Fortunately, MBA husband continued to search for a speech program with a different philosophy and found Bill Aphasia Center of Innovative Treatment. Since working with Bill, MB has gone from no talking to being able to respond to questions and comments with several words and often with full sentences comprehension is not an issue, just her ability to formulate and speak words in normal conversations. Through Bill creative exercises and our diligent practice, she continues to improve sometimes slowly, sometimes in short leaps. MB has also been able to greatly improve her facial and bodily expressions.
I would personally like to commend Bill on two levels: First for his understanding of the human brain and where to focus practice for the improvement of each stroke individual unique impairment (metaphasia).
Second for his non-selfish ability to recognize and utilize the suggestions from MBA immediate family and her coach. He has made us feel like we are definitely part of the “team that is working to guide MB towards more complete speech. Because we are witnesses to MBA continued improvement, we will keep working towards her complete speech recovery."
Sincerely, Marg Ziehler , OH
“I had a stroke about five years ago in July. Andrew Andrew Andrew Andrew that was all I could say. In the hospital I had therapy, physical therapy you know and three times (a week) speech therapy. After two, three months he (the rehabilitation hospital speech/language pathologist) said, Don bother because I couldn't find the words I wanted. He said, There is nothing more we can do for you (You have reached a plateau) We(Bill Connors and the patient) been working together for three years now. Now I speak in sentences (complexity training). When I read, I understand no. I think what we do together (in therapy) is good. I want to get well and back to work. I want to be able to converse with you normal."
SS, Pittsburgh, PA
"My wife had a stroke years ago that left her aphasic and with apraxia of speech. We have worked with numerous speech therapists and have been involved in several programs. All have helped to some degree, but none to the extent of what Bill Connors programs has done for us. Where others have stopped or didn't believe they could help us Bill has continued to develop processes where we continue to make improvements. In our opinion what separates Bill program from others is:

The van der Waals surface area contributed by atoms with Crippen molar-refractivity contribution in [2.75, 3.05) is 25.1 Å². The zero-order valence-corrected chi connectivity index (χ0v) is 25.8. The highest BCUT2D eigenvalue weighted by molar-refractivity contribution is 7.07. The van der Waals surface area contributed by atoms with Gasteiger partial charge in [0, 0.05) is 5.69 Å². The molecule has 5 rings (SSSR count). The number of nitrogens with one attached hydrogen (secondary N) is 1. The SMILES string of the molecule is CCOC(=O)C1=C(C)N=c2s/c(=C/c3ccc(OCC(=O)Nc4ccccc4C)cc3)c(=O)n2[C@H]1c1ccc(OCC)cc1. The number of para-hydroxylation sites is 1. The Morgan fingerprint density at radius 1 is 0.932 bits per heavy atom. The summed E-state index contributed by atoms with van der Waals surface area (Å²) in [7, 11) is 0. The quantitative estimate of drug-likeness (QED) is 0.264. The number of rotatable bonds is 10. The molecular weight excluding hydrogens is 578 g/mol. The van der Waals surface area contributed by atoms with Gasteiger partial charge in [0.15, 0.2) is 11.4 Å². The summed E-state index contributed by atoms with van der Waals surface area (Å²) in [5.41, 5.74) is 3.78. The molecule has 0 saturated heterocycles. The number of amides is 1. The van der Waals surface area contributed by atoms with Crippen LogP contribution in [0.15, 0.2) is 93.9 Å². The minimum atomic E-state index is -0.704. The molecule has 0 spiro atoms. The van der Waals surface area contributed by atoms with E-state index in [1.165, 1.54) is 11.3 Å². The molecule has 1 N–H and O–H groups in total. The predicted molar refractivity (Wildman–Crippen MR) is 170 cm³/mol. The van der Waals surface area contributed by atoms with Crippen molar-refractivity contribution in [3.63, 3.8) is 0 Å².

(1) Objective of the program is for you being able to talk again.
(2) He explains what is not working in your brain (metaphasia), how that is preventing you from talking and how the exercises you are working on are aimed at repairing the problem.
(3) His sessions and programs are very dynamic. He does not fit you into a predetermined aphasia category, but rather uses all his broad aphasia knowledge to develop a program specifically for your needs. He continually makes adjustments based on what your speech problem is.
(4) Many of the exercises will target both aphasia and apraxia (AphasiaPhonics).
(5) Programs are targeted to make you work and think on your own so you can talk. Not memorize or mimic what you want to say.
Bill is very involved with his patients well being, follows up on their progress and is commented to having them improve. Without his program and support my wife doesn't believe she would be able to talk."
JC, Cincinnati , OH
"Byron's stroke was 3 and a half years ago. After his stroke, Byron could not communicate at all. He had sound and could make sounds, but no real speech sounds. Could not point. Even his cognitive skills were poor. He could always recognize people, so that recognition was there. But as far as what was happening to him, that he was in a hospital, none of that had meaning for him.
We started working with you (Bill Connors) about 3 years ago. Now Byron is able to make conversation with gestures, facial expressions, and a few words. The thing that you helped me to understand that I didn't at first was what aphasia and apraxia are (AphasiaPhonics). I think one of the most important things is that it is speech. It is not just drill. It is not just making sounds. I think that Byron sees himself becoming a speaker. I think that this is realistic. He (Byron) is able to understand what you're wanting him to do. It has meaning for him. It isn't just making sounds. He now sees the value of practice and learning how to make your mouth go somewhere."
Nancy Parkins, Mt. Lebanon, PA
"I has a stroke about five years ago. I has (had) speech therapy for about 26 visits. That's right. Helped nothing for my speech. I can't (couldn't) talk then. I had a stroke and can't talk. (I) started together (with Bill) 6 weeks and no months ago. I remember before I could hardly talk. Now I say, Hello Dick, How are you doing?, Can I have a cup of coffee (What) helped me most was the conjugation (sentence patterning; conjugation protocols). People with aphasia need to talk even if people ignore them."
NH, Plum Township, PA
Had a stroke 8 years ago. (I) could say nothing. After the stroke had speech therapy at the hospital but (my) speech still was nothing. We've (Bill Connors and patient) been working together about 4 years. It's been really nice; I can talk too. In therapy talking (sentence level practice) helps. I think that reading and talking (use of Simultaneous Silent Reading and Listening Protocol; text reader practice; Aphasia Sight Reader) help each other. Drills with speech sounds (AphasiaPhonics) help me hear and understand words better. Oh yes, (Dennis patient's husband) is really talking to me now. It's really hard but I have to speak too.
NM, Penn Hills PA